Next, petitioners and amici on behalf of Washington State Trial Lawyers Association contend petitioners should be permitted to avoid the Halvorson rule by establishing that respondents were negligent per se. See Callan v. O'Neil, 20 Wn. App. 32, 39-40, 578 P.2d 890 (1978). Petitioners premise this theory on the standard of conduct required by RCW 26.28.080(4) and RCW 66.44.270, both of which prohibit the furnishing or selling of intoxicating liquors to persons under 21 years of age. But see RCW 66.44.270 (unlawful for person under 21 years of age to acquire, possess, or consume liquor) and RCW 66.44.290 (unlawful for person under 21 years of age to purchase or attempt to purchase liquor).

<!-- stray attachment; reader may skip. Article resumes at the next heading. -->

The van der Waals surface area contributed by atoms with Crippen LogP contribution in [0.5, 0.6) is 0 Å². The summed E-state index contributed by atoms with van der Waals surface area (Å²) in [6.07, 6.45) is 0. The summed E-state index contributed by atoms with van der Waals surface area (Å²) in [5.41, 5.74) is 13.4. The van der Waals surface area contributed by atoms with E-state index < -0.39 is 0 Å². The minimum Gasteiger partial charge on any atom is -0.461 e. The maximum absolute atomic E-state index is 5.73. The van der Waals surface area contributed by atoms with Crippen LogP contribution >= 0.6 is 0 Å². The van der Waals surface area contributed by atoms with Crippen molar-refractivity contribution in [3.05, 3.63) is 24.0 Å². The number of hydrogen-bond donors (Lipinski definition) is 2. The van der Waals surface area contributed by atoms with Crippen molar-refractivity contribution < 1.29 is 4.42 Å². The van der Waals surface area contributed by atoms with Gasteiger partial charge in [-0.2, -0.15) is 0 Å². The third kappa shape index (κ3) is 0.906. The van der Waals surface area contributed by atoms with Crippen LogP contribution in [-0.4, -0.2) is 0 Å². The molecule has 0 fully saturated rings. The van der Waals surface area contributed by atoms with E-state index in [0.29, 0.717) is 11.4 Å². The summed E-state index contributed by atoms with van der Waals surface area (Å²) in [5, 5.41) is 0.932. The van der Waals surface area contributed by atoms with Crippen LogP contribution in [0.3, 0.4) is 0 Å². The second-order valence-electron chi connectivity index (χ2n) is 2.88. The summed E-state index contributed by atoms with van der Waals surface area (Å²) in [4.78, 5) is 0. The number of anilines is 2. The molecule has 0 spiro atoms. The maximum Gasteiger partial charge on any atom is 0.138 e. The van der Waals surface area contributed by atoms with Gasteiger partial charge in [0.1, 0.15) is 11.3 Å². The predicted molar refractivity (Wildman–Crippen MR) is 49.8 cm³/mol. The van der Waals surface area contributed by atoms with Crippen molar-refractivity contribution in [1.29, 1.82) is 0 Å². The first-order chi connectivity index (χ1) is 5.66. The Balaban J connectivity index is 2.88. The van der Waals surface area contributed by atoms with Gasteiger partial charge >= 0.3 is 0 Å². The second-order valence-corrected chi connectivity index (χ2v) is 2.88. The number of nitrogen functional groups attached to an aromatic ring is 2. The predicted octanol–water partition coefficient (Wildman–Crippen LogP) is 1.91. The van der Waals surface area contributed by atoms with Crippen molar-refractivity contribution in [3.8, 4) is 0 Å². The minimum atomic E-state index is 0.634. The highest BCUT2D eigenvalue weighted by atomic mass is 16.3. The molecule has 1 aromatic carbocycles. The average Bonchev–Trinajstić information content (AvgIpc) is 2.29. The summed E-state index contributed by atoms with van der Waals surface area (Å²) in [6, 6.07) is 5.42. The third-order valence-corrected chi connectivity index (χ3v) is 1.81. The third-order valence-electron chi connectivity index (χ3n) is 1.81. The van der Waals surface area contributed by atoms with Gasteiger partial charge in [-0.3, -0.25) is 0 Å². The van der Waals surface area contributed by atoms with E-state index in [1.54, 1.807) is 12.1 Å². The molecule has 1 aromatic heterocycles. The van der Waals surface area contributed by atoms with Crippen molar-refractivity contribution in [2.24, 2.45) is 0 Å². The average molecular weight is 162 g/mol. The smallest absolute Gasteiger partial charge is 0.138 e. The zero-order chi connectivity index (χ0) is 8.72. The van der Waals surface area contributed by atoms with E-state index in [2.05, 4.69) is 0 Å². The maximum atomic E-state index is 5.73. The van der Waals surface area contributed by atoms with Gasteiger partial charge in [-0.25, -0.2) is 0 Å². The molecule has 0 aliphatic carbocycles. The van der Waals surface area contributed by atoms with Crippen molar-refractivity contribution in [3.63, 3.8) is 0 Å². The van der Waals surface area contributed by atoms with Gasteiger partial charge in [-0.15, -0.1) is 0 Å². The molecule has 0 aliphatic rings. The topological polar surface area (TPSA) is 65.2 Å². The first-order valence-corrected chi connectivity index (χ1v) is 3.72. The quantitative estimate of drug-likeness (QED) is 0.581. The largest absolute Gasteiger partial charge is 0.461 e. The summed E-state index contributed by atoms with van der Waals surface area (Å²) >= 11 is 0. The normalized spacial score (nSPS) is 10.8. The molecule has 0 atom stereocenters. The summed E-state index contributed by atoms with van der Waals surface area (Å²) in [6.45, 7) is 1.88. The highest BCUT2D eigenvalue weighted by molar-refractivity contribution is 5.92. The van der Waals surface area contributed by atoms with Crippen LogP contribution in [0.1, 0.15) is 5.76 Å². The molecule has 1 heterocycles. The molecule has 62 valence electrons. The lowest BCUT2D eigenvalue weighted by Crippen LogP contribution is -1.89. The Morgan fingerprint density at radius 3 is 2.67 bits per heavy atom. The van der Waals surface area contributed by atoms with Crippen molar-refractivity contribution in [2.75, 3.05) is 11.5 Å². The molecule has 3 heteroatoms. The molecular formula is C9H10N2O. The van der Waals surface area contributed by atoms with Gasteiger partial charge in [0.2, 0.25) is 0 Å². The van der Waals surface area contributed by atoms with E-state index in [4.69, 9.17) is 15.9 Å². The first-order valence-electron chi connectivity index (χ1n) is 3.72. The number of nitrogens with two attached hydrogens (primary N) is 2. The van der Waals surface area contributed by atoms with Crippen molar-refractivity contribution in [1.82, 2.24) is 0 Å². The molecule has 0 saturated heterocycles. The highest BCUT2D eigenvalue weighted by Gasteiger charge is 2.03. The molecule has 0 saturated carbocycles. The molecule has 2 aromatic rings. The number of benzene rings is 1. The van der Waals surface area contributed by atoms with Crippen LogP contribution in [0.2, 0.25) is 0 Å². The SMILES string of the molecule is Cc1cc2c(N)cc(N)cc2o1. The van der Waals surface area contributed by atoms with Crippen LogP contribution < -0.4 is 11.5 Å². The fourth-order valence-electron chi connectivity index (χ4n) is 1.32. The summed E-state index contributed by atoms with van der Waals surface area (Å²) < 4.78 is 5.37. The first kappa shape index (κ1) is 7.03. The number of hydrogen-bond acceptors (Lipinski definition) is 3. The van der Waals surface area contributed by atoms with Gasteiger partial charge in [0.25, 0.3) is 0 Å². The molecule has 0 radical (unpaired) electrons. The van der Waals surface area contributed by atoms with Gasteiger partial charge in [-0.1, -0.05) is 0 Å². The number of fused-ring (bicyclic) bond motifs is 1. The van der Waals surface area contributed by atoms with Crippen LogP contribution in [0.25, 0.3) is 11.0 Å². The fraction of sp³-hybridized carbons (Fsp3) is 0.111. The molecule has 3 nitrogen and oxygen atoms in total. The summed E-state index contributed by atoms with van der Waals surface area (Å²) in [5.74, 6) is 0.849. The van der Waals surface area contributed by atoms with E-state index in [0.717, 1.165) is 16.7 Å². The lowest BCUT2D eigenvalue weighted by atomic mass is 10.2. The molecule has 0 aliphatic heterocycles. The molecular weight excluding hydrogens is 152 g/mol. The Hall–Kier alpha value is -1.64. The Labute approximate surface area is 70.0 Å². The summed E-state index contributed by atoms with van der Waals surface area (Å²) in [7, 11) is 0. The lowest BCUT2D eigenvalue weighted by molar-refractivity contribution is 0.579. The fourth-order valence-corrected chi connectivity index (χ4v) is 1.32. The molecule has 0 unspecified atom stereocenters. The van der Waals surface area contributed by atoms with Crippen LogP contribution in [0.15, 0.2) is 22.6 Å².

Petitioners did not raise the theory of negligence per se either in their pleadings or in argument to the trial court. This particular theory of recovery was first raised at the Court of Appeals. This is too late. The general rule in this state is that, except as to issues of manifest error affecting a constitutional right, we will not consider an issue or theory raised for the first time on appeal. Peoples Nat'l Bank v. Peterson, 82 Wn.2d 822, 829-30, 514 P.2d 159 (1973); Dawson v. Troxel, 17 Wn. App. 129, 131, 561 P.2d 694 (1977). Since petitioners' negligence per se theory was not raised in a timely fashion at the trial court, it falls squarely within the above rule. We therefore do not reach or decide the merits of petitioners' theory of negligence per se.